According to the U.S. Food and Drug Administration (FDA), the popular plastic transvaginal mesh device that has been used to repair pelvic organ prolapse (POP) transvaginally, or through the vagina, will have to undergo rigorous safety studies before being available to be used in patients.
The FDA issued two final orders to vaginal mesh manufacturers and notified the public that the agency is strengthening the medical data requirements for surgical mesh.
The FDA reclassified these medical devices from class II, or moderate-risk devices, to class III, or high-risk devices.
The FDA also issued a second order that requires the plastic mesh manufacturers to submit a premarket approval (PMA) application to support the safety and effectiveness of surgical mesh for the transvaginal repair of POP.
FDA Will Now Require Rigorous Mesh Medical Studies
The FDA will require mesh manufacturers to address safety concerns, including severe pelvic pain and vaginal and internal organ perforation, through medical studies to demonstrate safety and effectiveness.
The actions apply only to mesh devices marketed for the transvaginal repair of POP and not stress urinary incontinence (SUI) or abdominal repair of POP.
What is Vaginal Surgical Mesh?
Surgical mesh has been used by gynecologists over the past 40 years for the abdominal repair of POP and since the 1990s, for the transvaginal repair of POP. Surgical vaginal mesh is made of biological materials or synthetic materials like polypropylene, polytetrafluoroethylene, polyester fibers or stainless steel. The size, shape, thickness and flexibility vary based on the surgeon’s needs.
In 2002, the first mesh device with this indication was cleared for use as a class II moderate-risk device, and there are five manufacturers who are currently marketing this product.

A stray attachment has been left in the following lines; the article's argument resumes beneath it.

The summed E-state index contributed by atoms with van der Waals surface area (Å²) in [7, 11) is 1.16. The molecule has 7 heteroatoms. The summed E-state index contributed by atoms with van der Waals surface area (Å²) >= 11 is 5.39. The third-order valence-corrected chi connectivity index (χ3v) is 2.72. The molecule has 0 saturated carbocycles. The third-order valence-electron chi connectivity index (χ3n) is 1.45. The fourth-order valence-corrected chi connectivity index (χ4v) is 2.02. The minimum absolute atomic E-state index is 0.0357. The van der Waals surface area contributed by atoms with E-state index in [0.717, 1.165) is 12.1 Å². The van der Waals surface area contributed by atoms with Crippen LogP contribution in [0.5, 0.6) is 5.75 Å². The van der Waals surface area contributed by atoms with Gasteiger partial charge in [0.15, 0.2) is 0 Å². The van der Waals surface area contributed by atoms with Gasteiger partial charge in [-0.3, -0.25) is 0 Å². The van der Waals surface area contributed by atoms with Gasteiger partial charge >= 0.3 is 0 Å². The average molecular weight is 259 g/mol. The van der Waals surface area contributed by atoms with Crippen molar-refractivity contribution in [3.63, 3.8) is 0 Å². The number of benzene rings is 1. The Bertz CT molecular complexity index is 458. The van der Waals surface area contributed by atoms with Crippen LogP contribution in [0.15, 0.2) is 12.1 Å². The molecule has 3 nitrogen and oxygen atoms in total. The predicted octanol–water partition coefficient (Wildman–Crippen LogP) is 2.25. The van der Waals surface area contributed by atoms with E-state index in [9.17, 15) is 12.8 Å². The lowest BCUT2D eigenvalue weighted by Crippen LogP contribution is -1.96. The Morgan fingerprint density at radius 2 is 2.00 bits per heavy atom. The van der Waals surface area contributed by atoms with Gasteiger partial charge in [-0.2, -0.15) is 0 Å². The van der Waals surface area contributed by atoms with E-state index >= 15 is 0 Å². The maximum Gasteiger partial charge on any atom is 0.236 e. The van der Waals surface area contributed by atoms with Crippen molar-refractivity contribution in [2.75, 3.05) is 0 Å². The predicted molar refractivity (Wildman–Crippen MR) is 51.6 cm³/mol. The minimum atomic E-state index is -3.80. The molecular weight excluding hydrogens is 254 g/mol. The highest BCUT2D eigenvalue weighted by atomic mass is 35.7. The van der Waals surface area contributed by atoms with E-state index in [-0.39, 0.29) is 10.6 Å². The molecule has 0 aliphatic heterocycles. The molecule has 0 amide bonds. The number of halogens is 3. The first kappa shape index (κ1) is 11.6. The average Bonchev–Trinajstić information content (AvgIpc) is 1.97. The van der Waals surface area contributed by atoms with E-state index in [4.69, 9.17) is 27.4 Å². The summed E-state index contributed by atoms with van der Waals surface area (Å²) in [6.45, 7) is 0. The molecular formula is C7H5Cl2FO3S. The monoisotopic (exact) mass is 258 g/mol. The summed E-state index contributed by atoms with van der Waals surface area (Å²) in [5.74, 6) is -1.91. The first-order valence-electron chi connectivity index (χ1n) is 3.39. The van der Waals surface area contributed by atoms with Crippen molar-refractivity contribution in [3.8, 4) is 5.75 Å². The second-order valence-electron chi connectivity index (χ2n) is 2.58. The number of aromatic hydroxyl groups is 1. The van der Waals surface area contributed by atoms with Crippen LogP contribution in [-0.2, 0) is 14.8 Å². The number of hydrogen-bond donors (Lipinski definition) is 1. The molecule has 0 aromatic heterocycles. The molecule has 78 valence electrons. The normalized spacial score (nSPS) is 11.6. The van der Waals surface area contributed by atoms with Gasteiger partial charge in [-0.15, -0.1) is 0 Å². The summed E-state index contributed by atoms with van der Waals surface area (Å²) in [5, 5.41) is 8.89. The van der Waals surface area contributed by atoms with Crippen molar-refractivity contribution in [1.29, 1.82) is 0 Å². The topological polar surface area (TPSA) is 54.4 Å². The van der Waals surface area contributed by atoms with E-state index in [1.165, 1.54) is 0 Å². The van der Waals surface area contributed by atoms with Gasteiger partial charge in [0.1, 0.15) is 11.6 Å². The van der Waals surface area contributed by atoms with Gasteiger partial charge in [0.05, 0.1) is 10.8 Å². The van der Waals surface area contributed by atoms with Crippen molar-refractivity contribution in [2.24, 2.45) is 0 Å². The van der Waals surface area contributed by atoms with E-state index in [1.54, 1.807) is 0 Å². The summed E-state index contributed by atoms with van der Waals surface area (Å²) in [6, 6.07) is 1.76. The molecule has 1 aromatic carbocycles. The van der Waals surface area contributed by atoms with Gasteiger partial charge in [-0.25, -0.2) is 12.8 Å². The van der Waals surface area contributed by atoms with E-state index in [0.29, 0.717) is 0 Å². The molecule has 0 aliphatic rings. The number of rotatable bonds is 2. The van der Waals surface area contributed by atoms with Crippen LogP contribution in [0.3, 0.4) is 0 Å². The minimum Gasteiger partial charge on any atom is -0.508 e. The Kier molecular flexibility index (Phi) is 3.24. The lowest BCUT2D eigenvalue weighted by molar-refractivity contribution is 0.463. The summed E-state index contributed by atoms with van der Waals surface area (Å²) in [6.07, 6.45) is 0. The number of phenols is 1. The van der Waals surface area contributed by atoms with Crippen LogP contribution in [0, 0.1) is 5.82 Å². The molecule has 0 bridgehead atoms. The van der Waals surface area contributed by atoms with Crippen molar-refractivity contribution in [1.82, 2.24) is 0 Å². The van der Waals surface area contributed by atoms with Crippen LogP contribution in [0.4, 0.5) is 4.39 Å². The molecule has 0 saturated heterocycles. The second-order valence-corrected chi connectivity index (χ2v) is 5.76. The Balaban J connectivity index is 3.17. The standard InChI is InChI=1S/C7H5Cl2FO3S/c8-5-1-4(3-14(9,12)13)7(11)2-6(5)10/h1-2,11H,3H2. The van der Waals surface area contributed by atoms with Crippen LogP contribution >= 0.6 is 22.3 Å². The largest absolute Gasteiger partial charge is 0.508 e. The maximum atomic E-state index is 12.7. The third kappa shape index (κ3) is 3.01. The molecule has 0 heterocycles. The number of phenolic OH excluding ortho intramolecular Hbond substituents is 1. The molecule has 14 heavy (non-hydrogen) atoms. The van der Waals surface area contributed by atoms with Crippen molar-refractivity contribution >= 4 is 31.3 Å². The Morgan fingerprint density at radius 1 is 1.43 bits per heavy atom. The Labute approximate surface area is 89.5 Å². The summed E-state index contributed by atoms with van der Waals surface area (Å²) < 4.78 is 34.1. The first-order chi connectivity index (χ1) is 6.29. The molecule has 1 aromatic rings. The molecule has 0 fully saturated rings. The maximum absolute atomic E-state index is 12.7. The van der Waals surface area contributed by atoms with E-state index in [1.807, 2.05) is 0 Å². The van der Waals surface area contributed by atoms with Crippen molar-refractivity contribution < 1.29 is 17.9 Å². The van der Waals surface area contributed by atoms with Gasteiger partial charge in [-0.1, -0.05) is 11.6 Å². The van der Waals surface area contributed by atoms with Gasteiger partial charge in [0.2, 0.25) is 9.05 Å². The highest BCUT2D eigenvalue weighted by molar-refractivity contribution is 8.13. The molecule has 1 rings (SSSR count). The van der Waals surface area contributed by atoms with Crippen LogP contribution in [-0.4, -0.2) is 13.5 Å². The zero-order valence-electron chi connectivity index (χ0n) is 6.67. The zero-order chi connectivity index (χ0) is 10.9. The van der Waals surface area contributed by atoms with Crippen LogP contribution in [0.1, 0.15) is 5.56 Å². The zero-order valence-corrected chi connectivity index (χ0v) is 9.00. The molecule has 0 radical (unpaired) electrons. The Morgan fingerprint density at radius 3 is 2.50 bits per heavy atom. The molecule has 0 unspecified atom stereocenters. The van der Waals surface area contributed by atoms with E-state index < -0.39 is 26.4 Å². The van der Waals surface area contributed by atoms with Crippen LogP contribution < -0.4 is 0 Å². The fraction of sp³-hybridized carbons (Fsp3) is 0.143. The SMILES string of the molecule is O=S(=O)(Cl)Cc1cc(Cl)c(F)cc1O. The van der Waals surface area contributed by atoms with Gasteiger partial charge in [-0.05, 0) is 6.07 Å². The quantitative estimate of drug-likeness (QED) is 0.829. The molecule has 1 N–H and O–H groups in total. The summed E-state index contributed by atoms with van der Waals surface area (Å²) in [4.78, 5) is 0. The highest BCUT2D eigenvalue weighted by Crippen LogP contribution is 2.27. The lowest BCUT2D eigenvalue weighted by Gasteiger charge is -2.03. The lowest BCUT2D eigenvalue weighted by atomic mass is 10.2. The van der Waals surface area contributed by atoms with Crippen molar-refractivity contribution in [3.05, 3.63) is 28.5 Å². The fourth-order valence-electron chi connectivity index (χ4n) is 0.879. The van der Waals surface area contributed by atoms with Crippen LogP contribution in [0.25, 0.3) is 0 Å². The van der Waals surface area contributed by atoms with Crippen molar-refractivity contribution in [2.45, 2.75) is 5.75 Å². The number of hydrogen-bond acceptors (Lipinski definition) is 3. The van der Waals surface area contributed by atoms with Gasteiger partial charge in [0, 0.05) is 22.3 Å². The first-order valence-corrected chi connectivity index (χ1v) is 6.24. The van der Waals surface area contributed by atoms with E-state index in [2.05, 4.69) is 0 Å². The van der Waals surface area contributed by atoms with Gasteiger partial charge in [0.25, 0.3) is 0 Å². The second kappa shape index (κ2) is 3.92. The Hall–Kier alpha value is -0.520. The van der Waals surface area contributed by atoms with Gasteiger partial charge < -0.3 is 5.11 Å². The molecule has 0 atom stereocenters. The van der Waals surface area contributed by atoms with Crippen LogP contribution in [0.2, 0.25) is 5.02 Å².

Severe Pelvic Pain and Perforation Mesh Side Effects
Over the past five years, there has been a significant increase in the number of reported adverse events associated with the use of surgical mesh for transvaginal POP repair.
Manufacturers of surgical mesh to treat POP transvaginally will have 30 months, as required by federal law, to submit a PMA for devices that are already on the market. Manufacturers of new devices must submit a PMA before those devices can be approved for marketing.
What is Pelvic Organ Prolapse?
POP occurs when the muscles and tissue of the pelvic floor become stretched, torn or weakened and can no longer support pelvic organs such as the bladder, bowel or uterus; as a result, the organs drop from their normal position and bulge (prolapse) into the vagina.
Women affected with POP experience low back pain or pelvic pressure, painful intercourse, constipation or urinary problems such as leakage or a chronic urge to urinate.
Thousands of Women with Mesh Related Complications
FDA has received thousands of reports of complications involving the use of mesh for transvaginal POP repair. The most common problems reported include severe pelvic pain, pain during intercourse, infection, bleeding, organ perforation and urinary problems from mesh eroding into surrounding tissues.
Vaginal Mesh Litigation
Most of the vaginal mesh side effect litigation has been filed in the federal court system, where all cases are consolidated for pretrial proceedings as part of a multidistrict litigation (MDL).
U.S. District Judge Joseph Goodwin in the Southern District of West Virginia is overseeing the litigation since February 2012. Judge Goodwin has presided over more than 100,000 transvaginal mesh and bladder sling lawsuits filed against various manufacturers, including C.R. Bard, Boston Scientific, American Medical Systems, Johnson and Johnson’s Ethicon subsidiary, Coloplast, and others.
Several cases have gone to trial with significant jury verdicts. To date the only major mesh manufacturer to settle is American Medical Systems. Bard and Boston Scientific are in settlement discussions but Ethicon is the lone holdout with bellwether trials set for later in 2016.